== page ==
Alexandra Cousteau on climate change, the oceans and not eating tuna

Alexandra Cousteau on climate change, the oceans and not eating tuna

Environmentalist Alexandra Cousteau, granddaughter of famed explorer and documentary filmmaker Jacques Cousteau, is in town Thursday for a 7:30 p.m. speech and Q&A at the University of Texas at Arlington’s Maverick Speakers Series. Tickets are still available.

She’s planning to discuss — among other topics — her support for sustainability efforts and the fate of the oceans, which were an important part of her childhood. Her father, Philippe Cousteau, was also part of the family’s conservation dynasty.

She is an adviser to the environmental group Oceana , founder of Blue Legacy International, a 2010 World Economic Forum Young Global Leader and frequent speaker on all things water.

Here’s a few thoughts from the 40-year-old Berlin resident on her family, the state of the oceans and the unique attitudes about climate change in the United States.

On why people who don’t live near oceans should care about the oceans:

Cousteau: “When I look at the impact my grandfather’s films had, they inspired people all over the world, who lived on the ocean and who didn’t live on the ocean. There are so many ways for people to feel inspired and engaged about the oceans now. They might not be able to go to the ocean every day like people who live on a beach do. But I think that they can care. They can understand that rivers lead to the sea, so if you pollute the rivers, it’s going to end up in the seas. We should save the whales, even if you never see one in person. It’s still important. Or we shouldn’t eat seafood that’s on the brink of extinction. Eating a tuna is like eating a panda.”

On how the environmental landscape is different now than in the 1950s and ’60s when her grandfather came to prominence:

Cousteau: “People didn’t know what was under the surface of the ocean in the ’60s…It was brand new to them. It’s hard to imagine that today because we’re so used to it. But back then, it was a real novelty. For him [Jacques Cousteau], his most important contribution was creating that awareness and introducing people to what was there. Since my grandfather was born in 1910, we’ve added 6 billion people to the planet. The issues we’re facing today are much more urgent. And our window for addressing them is much smaller. … Our impact is widespread, from climate change and ocean acidification to deforestation.”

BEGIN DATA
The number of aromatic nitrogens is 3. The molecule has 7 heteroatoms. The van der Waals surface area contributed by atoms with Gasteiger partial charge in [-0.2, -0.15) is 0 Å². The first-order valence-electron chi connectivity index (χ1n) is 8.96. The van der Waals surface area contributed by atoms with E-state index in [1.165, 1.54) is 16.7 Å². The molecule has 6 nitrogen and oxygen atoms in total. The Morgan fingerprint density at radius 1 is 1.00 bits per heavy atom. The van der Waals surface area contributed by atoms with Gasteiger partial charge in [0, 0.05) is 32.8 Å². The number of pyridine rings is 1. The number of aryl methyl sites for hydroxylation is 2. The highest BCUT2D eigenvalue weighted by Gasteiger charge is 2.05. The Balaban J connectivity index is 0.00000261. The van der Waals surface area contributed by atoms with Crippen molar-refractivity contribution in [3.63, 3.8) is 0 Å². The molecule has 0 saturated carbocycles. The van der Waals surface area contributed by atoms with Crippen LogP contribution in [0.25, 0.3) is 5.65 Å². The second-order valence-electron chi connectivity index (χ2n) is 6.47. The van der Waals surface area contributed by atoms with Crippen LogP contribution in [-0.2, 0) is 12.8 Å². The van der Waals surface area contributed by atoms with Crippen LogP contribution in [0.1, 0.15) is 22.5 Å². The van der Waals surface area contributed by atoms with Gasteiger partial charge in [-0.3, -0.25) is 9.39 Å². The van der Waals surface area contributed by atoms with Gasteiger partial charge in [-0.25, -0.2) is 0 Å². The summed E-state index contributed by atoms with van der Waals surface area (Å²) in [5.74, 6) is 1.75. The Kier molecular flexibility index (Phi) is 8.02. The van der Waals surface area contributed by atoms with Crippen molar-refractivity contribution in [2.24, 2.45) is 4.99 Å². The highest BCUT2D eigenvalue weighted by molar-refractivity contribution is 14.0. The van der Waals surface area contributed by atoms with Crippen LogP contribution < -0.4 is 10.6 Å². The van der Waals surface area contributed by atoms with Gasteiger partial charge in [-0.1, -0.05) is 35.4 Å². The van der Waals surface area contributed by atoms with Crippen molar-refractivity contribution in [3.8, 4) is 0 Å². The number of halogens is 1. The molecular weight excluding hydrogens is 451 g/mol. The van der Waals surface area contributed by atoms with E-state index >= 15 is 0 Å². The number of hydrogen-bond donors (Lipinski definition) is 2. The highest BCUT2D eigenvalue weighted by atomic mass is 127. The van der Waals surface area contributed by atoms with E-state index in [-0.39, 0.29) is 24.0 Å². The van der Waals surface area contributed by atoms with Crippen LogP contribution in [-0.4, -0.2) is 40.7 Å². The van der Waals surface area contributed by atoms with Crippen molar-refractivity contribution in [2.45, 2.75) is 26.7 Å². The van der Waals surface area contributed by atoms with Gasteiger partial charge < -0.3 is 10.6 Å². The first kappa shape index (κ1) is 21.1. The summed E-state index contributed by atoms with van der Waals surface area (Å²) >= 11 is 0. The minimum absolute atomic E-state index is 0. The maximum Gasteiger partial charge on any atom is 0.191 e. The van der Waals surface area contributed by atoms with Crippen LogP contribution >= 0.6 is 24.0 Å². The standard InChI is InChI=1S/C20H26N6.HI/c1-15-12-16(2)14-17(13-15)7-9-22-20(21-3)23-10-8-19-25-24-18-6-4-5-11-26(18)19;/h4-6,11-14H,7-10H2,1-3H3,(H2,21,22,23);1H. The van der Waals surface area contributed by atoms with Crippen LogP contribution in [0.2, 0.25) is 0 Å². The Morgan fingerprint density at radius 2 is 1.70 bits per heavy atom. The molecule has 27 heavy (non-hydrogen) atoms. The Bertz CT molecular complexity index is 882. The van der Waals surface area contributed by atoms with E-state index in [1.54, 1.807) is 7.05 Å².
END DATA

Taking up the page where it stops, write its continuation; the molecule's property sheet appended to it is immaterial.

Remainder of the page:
Her view of the ongoing debate about the existence of climate change:

Cousteau: “Americans are the only nation in the world that doubts it [climate change]. That’s kind of weird to me. You don’t hear that debate anywhere else [Cousteau got her college degree in the U.S. but now lives in Germany]. Certain stakeholders have very successfully politicized an issue that should not be political. Climate change should be an issue where we sit around the table and talk about what’s happening, talk about the impact that it will have on our homes and our prosperity and our future. … It’s highly politicized and people are so angry about it. I don’t understand it. The United States is a country that can mobilize and invent and imagine and create. … Change is going to happen whether we like it or not.”

On deciding to follow in what’s essentially the family business:

Cousteau: “I never really wondered what I was going to do with my life. … What did you like doing with your family when you were young? Fishing? Hiking? Camping? Whatever that was for you, that’s what this is for me. I just kept doing it. For me, I don’t really consider it a job. It’s part of who I am. These issues matter to me so much because the oceans of my childhood have disappeared. The oceans that we have today are fundamentally different than the oceans of the ’70s and 80s.”

On moving toward a more sustainable future:

Cousteau: “I don’t see it as asking people to sacrifice. I see it as asking people to invest the way we invest in our retirement, we invest in our children’s education, we invest in our home. Eating more sustainably or not leaving pesticides in your yards that will kill the pollinators or recycling, these aren’t sacrifices. I don’t think there’s a lot of people who just don’t care about the places where they live or the water and the land that shapes those places. Everybody cares about that. We’re just seeing it differently.”